The other contender for that title, second single “Love It If We Made It”, also exudes rawness, but pairs it with one of the album’s rare moments of hopefulness. The lyric tries to hold the enormity of the world, comprising zeitgeisty soundbites and direct quotes from tweets, interviews and newspaper reports across the political spectrum. It’s a relentless and harrowing mirror of contemporary life (“Write it on a piece of stone / A beach of drowning three-year-olds / Rest in peace Lil Peep”), overwhelming like rolling 24-hour news. The music is also formidable: each electronic whoosh and whizz is like digital overspill from the heady whole.
Healy’s vocals are distorted and autotuned for much of the record. On “I Like America and America Likes Me” – titled after a Joseph Bueys artwork – a dense trap beat almost completely overpowers Healy’s autotuned vocals. Only a few scraps of the lyric are discernible – he screams, “I’m scared of dying / it’s fiiiiiine!” like a friend who is only able to tell of their darkest thoughts in the context of a joke on Twitter. The densely worked majority of the album makes its quieter moments even more vulnerable in comparison. “Be My Mistake” is a simple, melodic song of on-tour loneliness and subsequent functional infidelity (“Don’t wait outside my hotel room / Just wait till I give you a sign”). Healy’s voice is intimate and raw, with nothing to hide behind but resigned acoustic guitar strums. The message and the medium are both well-worn to the point of tired cliché, but Healy’s refreshing delivery, and the song’s clever positioning amongst the hits at front of the album, makes its vulnerability almost shocking.
Healy’s voice commands the mood of the album so much that it is surprising to find one of its most touching moments free of his (or any human) voice. “The Man Who Married a Robot/Love Theme” is a Siri-voiced tale of a lonely man (“@SnowflakeSmasher86”) who retreats into the internet so much that it becomes his only friend. It’s silly, and funny (the places he “takes” the internet include “birthday parties of the children of his less important friends”) but it’s genuinely sad. After detailing the man’s journey into the afterlife (“You can find him on Facebook”), it transitions into a poignant orchestral theme; re-casting the story as a Disney-like fable.
There are few brief missteps: “Sincerity is Scary” is, aptly, the most plainly earnest song on the album. Its laid-back jazz-pop is pleasant, but sounds painfully close to the faux-authenticity of a charity single. The lyric is structured like an essay (“Irony is ok I suppose / Culture is to blame”) and contains some bite to counteract the warmth: “Instead of calling me out / You should be pulling me in” laments Healy, unafraid to put his manipulative side on show. Similarly, “Mine” is an approximation of a jazz standard whose appeal will depend on the individual listener’s predisposition to the genre. Its lyric leans too heavily on simplistic rhyming structures: an exercise in pastiche with little meaning. “I Couldn’t Be More in Love” also displays the group’s magpie tendencies, but is one of the album’s highlights: a bleak rework of a late ‘80s/early ‘90s AOR ballad, complete with choral backing and corny treated keyboards. Healy has stated that the song is about the band’s fiercely loyal fanbase, and it tackles the co-dependence of such an intense relationship. “I gave you four years of my life,” Healy croons ambiguously; is this from the fans’ perspective or his own?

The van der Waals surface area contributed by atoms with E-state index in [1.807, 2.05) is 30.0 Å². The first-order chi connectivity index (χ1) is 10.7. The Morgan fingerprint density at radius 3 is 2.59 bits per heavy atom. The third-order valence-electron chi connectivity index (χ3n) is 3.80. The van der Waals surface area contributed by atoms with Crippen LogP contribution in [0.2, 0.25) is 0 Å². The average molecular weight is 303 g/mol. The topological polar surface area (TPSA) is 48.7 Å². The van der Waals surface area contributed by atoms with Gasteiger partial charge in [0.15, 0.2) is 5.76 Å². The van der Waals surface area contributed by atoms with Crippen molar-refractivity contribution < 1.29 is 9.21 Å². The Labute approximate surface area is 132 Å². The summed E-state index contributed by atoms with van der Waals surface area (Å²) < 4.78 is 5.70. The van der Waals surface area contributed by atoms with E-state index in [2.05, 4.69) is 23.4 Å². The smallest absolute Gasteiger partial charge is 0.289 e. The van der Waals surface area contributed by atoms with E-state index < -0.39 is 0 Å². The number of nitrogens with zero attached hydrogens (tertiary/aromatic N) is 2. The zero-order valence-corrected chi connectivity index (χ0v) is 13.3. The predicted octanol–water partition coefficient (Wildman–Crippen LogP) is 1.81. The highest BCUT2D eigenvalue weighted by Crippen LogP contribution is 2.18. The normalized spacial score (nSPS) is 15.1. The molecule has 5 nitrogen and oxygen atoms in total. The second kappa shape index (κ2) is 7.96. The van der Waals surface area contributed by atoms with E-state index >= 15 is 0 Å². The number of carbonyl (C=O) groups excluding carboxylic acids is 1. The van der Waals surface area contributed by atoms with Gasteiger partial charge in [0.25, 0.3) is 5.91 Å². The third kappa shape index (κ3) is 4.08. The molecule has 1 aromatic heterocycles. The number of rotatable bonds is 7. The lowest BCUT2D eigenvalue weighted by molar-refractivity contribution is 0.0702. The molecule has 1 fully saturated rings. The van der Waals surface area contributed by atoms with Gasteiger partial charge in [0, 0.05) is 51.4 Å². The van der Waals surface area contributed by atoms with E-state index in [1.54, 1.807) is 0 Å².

The album ends on a self-consciously euphoric note, with the carefully constructed soaring indie of “I Always Wanna Die (Sometimes).” It could be read as the natural end point of the album’s commitment to earnestness, or a high-concept song designed for end-of-encore sing-alongs: a final Britpop goodbye in the world’s dying embers, because we all want to go out to the sound of something familiar. That it could be read as either of these things – sincere or meta – is what makes The 1975, and this record, so compelling.
Comparisons will be made to Radiohead’s OK Computer, another era-defining third album that examines the internet’s effects on our interpersonal lives. But A Brief Inquiry… actually resembles Kid A’s best two tracks, “How to Disappear Completely” and “Motion Picture Soundtrack” – music that wrenches magnificence from the barest bones of humanity. By interrogating the strategies we employ to keep on living in an impossible world, this astonishing album has become one.